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Star stuck: The sad reality that celebrity status means nothing to bottom line

Scott Stapp and Burt Reynolds are just two of the latest examples of celebrities that have gone from A list talents and millionaire to relegating themselves to selling off personal property or claiming they're flat broke due to anything from bad investments to people they trusted not properly managing their money.
Stapp recently took to the world wide web to tell the world that he's living in his truck and didn't eat for day and even ended up in the hospital as a result, certainly a far cry from sold out arenas with his former band "Creed," a group that sold millions of albums and toured to the masses for quite some time in the 2000s.
Reynolds has been in the movie business for quite some time, but the "Smokey and the Bandit" and "Boogie Nights" star started selling off his prize awards and possessions, no doubt motivated by money or the lack of having enough.
When you think about Reynolds and Stapp, along with others of that ilk who have followed suit and went from the proverbial penthouse to the outhouse, various thoughts begin to scroll through your mind. Perhaps, for some, one of them is sympathy or feeling bad for anyone who has to sell off things they treasure or have to sleep inside of a vehicle as a result of losing the money and stature they once had.
Somehow, however, sympathy seems to escape the logical thinking regarding these types of celebrity situations, with more questions than legitimate reasoning coming to the forefront.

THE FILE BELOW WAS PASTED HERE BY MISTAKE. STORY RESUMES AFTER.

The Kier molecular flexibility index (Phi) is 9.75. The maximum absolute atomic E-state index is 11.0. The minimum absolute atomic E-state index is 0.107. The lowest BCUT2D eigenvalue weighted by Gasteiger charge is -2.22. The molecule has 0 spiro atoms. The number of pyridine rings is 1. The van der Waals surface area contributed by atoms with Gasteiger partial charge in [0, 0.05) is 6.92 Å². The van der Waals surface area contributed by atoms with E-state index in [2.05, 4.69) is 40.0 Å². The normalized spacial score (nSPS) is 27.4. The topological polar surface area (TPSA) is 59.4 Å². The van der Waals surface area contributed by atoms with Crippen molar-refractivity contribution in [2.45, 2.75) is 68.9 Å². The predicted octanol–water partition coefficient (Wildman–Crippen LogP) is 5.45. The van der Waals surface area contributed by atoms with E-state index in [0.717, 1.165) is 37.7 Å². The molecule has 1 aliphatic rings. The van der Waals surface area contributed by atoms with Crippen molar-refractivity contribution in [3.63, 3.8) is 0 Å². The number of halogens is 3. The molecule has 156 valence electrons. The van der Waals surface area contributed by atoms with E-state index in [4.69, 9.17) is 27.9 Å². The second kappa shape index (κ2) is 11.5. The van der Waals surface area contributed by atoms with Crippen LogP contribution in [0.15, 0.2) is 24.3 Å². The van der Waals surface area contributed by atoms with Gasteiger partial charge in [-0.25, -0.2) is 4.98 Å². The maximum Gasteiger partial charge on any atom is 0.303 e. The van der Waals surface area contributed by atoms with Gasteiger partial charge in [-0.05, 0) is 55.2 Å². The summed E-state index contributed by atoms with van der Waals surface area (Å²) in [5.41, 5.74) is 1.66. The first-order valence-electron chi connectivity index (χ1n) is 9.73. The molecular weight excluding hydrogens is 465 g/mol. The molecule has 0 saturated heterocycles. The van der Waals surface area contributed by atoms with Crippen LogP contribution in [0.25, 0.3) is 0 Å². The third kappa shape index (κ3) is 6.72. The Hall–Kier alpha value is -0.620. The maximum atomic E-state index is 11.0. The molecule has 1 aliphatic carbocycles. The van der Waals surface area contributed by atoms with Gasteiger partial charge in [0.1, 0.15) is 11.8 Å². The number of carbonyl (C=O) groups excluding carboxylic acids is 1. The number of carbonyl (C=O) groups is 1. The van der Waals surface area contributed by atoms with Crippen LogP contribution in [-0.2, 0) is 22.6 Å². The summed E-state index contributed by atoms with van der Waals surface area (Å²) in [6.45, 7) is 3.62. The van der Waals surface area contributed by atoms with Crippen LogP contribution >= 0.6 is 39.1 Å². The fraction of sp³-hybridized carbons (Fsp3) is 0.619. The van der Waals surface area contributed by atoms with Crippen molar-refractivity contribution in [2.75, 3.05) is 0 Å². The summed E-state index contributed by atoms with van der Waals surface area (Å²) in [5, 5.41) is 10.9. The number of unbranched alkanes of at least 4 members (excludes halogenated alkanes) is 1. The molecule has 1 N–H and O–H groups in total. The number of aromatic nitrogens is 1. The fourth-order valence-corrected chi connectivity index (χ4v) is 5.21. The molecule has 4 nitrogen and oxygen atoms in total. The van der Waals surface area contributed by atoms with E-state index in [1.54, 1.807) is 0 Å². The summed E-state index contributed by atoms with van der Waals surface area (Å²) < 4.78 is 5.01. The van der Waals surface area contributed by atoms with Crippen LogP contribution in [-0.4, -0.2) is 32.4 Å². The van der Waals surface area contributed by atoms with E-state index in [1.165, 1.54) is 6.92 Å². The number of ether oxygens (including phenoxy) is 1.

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As a celebrity, you still have a responsibility to oversee your assets and manage your money accordingly. Putting all of your trust and stock into a sea of attorneys or fleet of financial planners is just bad business.
Ask someone like Oprah Winfrey what she does to keep track of her billions. Rumor has it she meets with her money entourage monthly for an entire day to comb through every last penny. Don't call it being overly interested in your money or driven for the wrong reasons; it's smart, savvy and shows that you're not too important, brash or egotistical enough to believe that nothing can ever go wrong.
The second part of these situations center on celebrities, actors and musicians alike finding ways to live beyond their means and assume that the money rolling in is forever. Any star athlete, rock god or Oscar winning performer knows eventually their run at the top is going to end, so planning ahead for that moment is paramount. Far too often, celebrities assume that the next $20 million paycheck is a few months away, and begin buying one vacation home after another or in some cases an entire island just for themselves. You have a hard time feeling sorry for someone that assumed the rich would keep on getting richer or spend the money faster than it was being made.
The combination of not being an active set of eyes over your own money and bank accounts along with poor decision making puts the onus of what went wrong squarely on the superstar shoulders of these men and women. No one is arguing that a shady lawyer or dishonest financial guru won't make expedite the process of going bankrupt or crying poor, but celebrities with any wherewithal or stake in their own financial future wouldn't let it to that point.

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